Document Type


Date of Award

Fall 1-31-2011

Degree Name

Doctor of Philosophy in Chemical Engineering - (Ph.D.)


Chemical, Biological and Pharmaceutical Engineering

First Advisor

Marino Xanthos

Second Advisor

Costas G. Gogos

Third Advisor

Boris Khusid

Fourth Advisor

Laurent Simon

Fifth Advisor

Ecevit Atalay Bilgili

Sixth Advisor

Kun S. Hyun

Seventh Advisor

Michael Chien-Yueh Huang

Eighth Advisor

Peng Wang


This dissertation contains the results of three related novel investigations in the field of structure-property-processing relationships of pharmaceutical polymer-based products. They are: a) modification of a pharmaceutical anionic nanoclay with two different Active Pharmaceutical Ingredients (APIs) to produce nanohybrid API carriers intended to be used alone or in acrylic polymer matrices, b) comparison of binary systems containing the above APIs in the selected acrylic polymers in terms of their miscibilities with the polymer, but in the absence of nanoclay, and c) comparison of the polymer/API binary systems with ternary polymer/API/Clay systems.

For the first study, the calcination method which can be directly applied to carbonated hydrotalcite was used and successfully achieved API intercalations. During reconsitution of the clay, the crystalline APIs in the clay interlayer was apparently transformed in an amorphous state, and as a result it showed increased apparent solubility in the simulated body fluids.

The second study dealt with API-polymer miscible or immiscible systems prepared by different mixing methods. The selected APIs have low solubility at the low pH of the aqueous medium and different solubility parameters by comparison with the polymer. The Eudragit® E100/ DIK-Na+ mixture produced by batch melt mixing showed an API solid dispersion whereas the Eudragit® E100/ IND system produced an API solid solution. These different morphologies were anticipated by calculating API and polymer solubility parameters and were confirmed by several analytical methods. The miscible API-polymer system showed better apparent solubility in the aqueous media. In order to confirm the effect on apparent solubility of the different API physical states differing in particle size or crystallinity, solvent casting and twin screw extruder mixing were also compared with batch mixing. The amorphous API in the polymer matrix showed improved apparent solubility as compared to its crystalline state. This confirmed that the state of API in the polymer matrix is the most important factor to increase its apparent aqueous solubility.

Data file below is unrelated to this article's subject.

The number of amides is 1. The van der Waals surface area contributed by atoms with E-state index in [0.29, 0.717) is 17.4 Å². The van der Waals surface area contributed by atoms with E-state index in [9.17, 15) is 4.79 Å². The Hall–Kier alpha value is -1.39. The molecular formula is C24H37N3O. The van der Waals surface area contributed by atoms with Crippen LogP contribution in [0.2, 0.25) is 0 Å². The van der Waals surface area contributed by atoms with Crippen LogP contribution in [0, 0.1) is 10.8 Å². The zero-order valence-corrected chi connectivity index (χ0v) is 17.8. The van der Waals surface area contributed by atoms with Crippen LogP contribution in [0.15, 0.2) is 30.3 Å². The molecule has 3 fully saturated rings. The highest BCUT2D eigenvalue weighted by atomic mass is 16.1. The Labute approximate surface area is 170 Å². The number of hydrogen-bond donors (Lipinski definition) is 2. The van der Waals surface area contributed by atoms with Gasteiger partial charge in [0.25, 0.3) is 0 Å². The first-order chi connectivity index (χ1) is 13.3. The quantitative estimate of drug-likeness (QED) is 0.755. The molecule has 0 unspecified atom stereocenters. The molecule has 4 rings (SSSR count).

The third segment of this research focused on the API release from the ternary system (API/clay/polymer) produced by hot melt mixing. A novel approach in order to have a sustained API release by utilizing the nanoclays was attempted. Since the API present in the clay interspacing may experience one more step in its release by diffusion as compared to the binary system, the API from the ternary system showed a slower and more controlled release than the one from the binary system. Controlled API release from such a ternary system produced by hot melt mixing, to the best of our knowledge, has not been reported in the literature.

The mechanisms of APIs release in solution from the aforementioned systems were identified by using the Korsmeyer-Peppas (Power law) and Peppas-Sahlin models.



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